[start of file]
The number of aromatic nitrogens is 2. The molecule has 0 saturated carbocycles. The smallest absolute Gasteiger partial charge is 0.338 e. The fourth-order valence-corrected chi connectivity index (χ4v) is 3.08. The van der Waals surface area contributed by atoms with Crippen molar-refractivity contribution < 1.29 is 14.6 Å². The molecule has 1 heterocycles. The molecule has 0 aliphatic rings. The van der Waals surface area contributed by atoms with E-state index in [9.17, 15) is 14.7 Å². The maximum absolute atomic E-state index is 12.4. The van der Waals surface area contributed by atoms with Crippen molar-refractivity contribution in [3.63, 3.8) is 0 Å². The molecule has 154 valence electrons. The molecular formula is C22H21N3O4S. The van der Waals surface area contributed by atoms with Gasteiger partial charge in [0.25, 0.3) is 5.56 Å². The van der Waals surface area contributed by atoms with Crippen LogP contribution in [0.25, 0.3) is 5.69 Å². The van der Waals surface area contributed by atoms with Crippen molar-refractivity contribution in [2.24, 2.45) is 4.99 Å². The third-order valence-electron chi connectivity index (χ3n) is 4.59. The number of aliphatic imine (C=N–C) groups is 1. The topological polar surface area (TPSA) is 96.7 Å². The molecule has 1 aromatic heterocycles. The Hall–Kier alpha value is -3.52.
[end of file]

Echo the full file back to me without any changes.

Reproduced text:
The number of aromatic nitrogens is 2. The molecule has 0 saturated carbocycles. The smallest absolute Gasteiger partial charge is 0.338 e. The fourth-order valence-corrected chi connectivity index (χ4v) is 3.08. The van der Waals surface area contributed by atoms with Crippen molar-refractivity contribution < 1.29 is 14.6 Å². The molecule has 1 heterocycles. The molecule has 0 aliphatic rings. The van der Waals surface area contributed by atoms with E-state index in [9.17, 15) is 14.7 Å². The maximum absolute atomic E-state index is 12.4. The van der Waals surface area contributed by atoms with Crippen molar-refractivity contribution in [3.63, 3.8) is 0 Å². The molecule has 154 valence electrons. The molecular formula is C22H21N3O4S. The van der Waals surface area contributed by atoms with Gasteiger partial charge in [0.25, 0.3) is 5.56 Å². The van der Waals surface area contributed by atoms with Crippen LogP contribution in [0.25, 0.3) is 5.69 Å². The van der Waals surface area contributed by atoms with Crippen molar-refractivity contribution in [2.24, 2.45) is 4.99 Å². The third-order valence-electron chi connectivity index (χ3n) is 4.59. The number of aliphatic imine (C=N–C) groups is 1. The topological polar surface area (TPSA) is 96.7 Å². The molecule has 1 aromatic heterocycles. The Hall–Kier alpha value is -3.52.